Nearly every domestic yearling sale in 2009 has suffered sharp declines, but in England, Ireland, and France, auctions of young horses generally have turned in stronger performances.
“I went to buy this fall, and it was very, very difficult to buy a nice, solid, $100,000-type of horse,” said Lincoln Collins, a Kentucky-based bloodstock agent and a director of Three Chimneys Farm. “I think there was some weakness in the middle market, but having said that, if you brought a horse there to sell, you would sell it and you would sell it for at least a reasonable price.
"Pinhookers, I think, did pretty well on the whole. While buyers had cut back their budgets somewhat on what they were willing to spend, they were still willing to spend good money to buy a nice horse.”
There are several reasons why the European yearling market was more solid than the American market, according to Collins.
“It’s important to point out that the Maktoum entities bought a lot of horses and that had a bit more effect on that market than it did here because there were fewer horses overall,” he said.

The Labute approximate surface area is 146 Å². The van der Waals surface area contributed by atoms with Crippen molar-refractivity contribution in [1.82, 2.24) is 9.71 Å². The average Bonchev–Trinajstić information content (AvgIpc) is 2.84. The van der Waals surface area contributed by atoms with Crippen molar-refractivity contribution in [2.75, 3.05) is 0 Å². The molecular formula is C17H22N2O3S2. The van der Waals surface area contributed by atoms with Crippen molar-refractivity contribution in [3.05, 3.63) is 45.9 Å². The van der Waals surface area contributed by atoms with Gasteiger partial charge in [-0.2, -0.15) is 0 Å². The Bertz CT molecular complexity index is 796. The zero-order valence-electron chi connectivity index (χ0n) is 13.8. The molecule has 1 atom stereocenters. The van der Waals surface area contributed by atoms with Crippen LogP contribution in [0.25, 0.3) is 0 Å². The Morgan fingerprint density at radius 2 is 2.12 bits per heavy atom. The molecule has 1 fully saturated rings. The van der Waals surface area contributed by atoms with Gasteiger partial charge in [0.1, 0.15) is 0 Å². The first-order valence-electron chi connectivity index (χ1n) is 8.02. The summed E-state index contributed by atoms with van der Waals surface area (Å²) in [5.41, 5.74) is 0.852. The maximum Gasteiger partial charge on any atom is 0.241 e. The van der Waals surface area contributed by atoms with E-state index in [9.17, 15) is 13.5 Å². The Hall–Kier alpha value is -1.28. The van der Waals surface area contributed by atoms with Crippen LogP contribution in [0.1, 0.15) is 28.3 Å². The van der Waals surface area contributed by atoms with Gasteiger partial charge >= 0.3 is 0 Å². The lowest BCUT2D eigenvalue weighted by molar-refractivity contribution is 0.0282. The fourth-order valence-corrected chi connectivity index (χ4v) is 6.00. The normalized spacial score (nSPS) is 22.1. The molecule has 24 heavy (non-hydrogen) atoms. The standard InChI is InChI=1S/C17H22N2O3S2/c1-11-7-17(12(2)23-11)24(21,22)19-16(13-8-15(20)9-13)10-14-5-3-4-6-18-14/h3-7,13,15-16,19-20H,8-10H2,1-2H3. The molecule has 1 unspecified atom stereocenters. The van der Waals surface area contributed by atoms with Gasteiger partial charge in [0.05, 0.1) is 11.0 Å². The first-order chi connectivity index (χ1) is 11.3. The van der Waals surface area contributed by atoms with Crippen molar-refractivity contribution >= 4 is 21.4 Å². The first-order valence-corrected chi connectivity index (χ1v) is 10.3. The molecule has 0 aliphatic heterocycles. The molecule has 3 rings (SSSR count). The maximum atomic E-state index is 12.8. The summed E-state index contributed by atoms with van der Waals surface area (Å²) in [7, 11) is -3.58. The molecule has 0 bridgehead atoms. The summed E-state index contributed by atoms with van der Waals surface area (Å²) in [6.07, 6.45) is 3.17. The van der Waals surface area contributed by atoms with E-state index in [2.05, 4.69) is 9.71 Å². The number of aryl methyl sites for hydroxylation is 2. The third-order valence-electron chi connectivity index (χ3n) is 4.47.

Another factor, Collins continued, is a European philosophy about racehorse ownership that differs somewhat from the American approach.
“The experience of owning a racehorse for most people in Europe is an expensive experience, but it’s also a very positive one that they enjoy,” he explained. “They continue to buy horses not because they think they are going to make money, but because they really love racing.
"I’m in no way minimizing the importance of purses because one of the things you do hear in Europe is ‘Oh my Lord, our purses are terrible.’ But people keep doing it (buying horses) because they enjoy the sport. For some reason, the expression ‘sportsman’ seems to have become a negative term here (in America) as if a sportsman is some kind of an idiot. But sportsmen are people who love racing and are in it for the sport. They looking forward to sharing their experience with their families and friends and, to some degree, the general public.
"One of the things we have to address in America is the experience that people who own horses get out of racehorse ownership. It isn’t just about the purse money.”
Thirdly, according to Collins, the lack of claiming race in Europe means that people have one less way to become a horse owner, so they are more likely, as a group, than Americans to shop at yearling auctions, which helps keep the commercial marketplace healthy.
“If you want a horse in Europe, you more or less have to go and buy it at a yearling sale,” he said.